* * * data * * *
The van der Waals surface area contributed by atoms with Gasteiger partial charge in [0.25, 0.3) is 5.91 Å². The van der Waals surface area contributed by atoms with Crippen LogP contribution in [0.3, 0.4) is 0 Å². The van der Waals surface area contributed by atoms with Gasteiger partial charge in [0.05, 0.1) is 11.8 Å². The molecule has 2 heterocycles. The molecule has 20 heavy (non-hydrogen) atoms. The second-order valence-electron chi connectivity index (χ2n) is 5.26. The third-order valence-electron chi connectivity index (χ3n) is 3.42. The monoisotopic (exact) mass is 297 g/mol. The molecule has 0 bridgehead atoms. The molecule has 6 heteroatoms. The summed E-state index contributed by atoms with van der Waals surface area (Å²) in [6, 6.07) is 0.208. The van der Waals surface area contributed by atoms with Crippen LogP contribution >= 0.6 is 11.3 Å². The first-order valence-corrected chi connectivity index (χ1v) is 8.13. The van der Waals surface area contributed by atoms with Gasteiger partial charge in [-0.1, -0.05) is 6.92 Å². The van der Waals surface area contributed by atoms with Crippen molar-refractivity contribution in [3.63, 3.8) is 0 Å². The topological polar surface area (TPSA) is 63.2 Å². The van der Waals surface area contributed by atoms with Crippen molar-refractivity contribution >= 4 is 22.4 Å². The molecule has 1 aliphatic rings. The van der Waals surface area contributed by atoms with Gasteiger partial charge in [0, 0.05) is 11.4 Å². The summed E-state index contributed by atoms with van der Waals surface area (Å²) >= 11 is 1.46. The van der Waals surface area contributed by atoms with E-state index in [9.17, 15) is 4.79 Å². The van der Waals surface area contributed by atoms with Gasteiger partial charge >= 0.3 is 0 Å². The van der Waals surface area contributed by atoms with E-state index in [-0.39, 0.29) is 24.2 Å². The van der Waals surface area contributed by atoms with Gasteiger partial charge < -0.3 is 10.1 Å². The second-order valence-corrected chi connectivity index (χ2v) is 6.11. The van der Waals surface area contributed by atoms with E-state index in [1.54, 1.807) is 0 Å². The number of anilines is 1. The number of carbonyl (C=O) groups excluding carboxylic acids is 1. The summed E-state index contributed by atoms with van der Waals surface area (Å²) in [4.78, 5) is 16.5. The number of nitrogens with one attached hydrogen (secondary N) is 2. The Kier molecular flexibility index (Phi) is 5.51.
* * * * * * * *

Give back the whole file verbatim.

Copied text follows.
The van der Waals surface area contributed by atoms with Gasteiger partial charge in [0.25, 0.3) is 5.91 Å². The van der Waals surface area contributed by atoms with Crippen LogP contribution in [0.3, 0.4) is 0 Å². The van der Waals surface area contributed by atoms with Gasteiger partial charge in [0.05, 0.1) is 11.8 Å². The molecule has 2 heterocycles. The molecule has 20 heavy (non-hydrogen) atoms. The second-order valence-electron chi connectivity index (χ2n) is 5.26. The third-order valence-electron chi connectivity index (χ3n) is 3.42. The monoisotopic (exact) mass is 297 g/mol. The molecule has 0 bridgehead atoms. The molecule has 6 heteroatoms. The summed E-state index contributed by atoms with van der Waals surface area (Å²) in [6, 6.07) is 0.208. The van der Waals surface area contributed by atoms with Crippen LogP contribution >= 0.6 is 11.3 Å². The first-order valence-corrected chi connectivity index (χ1v) is 8.13. The van der Waals surface area contributed by atoms with Gasteiger partial charge in [-0.1, -0.05) is 6.92 Å². The van der Waals surface area contributed by atoms with Crippen molar-refractivity contribution in [3.63, 3.8) is 0 Å². The topological polar surface area (TPSA) is 63.2 Å². The van der Waals surface area contributed by atoms with Crippen molar-refractivity contribution >= 4 is 22.4 Å². The molecule has 1 aliphatic rings. The van der Waals surface area contributed by atoms with Gasteiger partial charge in [0, 0.05) is 11.4 Å². The summed E-state index contributed by atoms with van der Waals surface area (Å²) >= 11 is 1.46. The van der Waals surface area contributed by atoms with E-state index in [9.17, 15) is 4.79 Å². The van der Waals surface area contributed by atoms with Gasteiger partial charge >= 0.3 is 0 Å². The van der Waals surface area contributed by atoms with E-state index in [-0.39, 0.29) is 24.2 Å². The van der Waals surface area contributed by atoms with Gasteiger partial charge < -0.3 is 10.1 Å². The second-order valence-corrected chi connectivity index (χ2v) is 6.11. The van der Waals surface area contributed by atoms with E-state index in [1.54, 1.807) is 0 Å². The number of anilines is 1. The number of carbonyl (C=O) groups excluding carboxylic acids is 1. The summed E-state index contributed by atoms with van der Waals surface area (Å²) in [4.78, 5) is 16.5. The number of nitrogens with one attached hydrogen (secondary N) is 2. The Kier molecular flexibility index (Phi) is 5.51.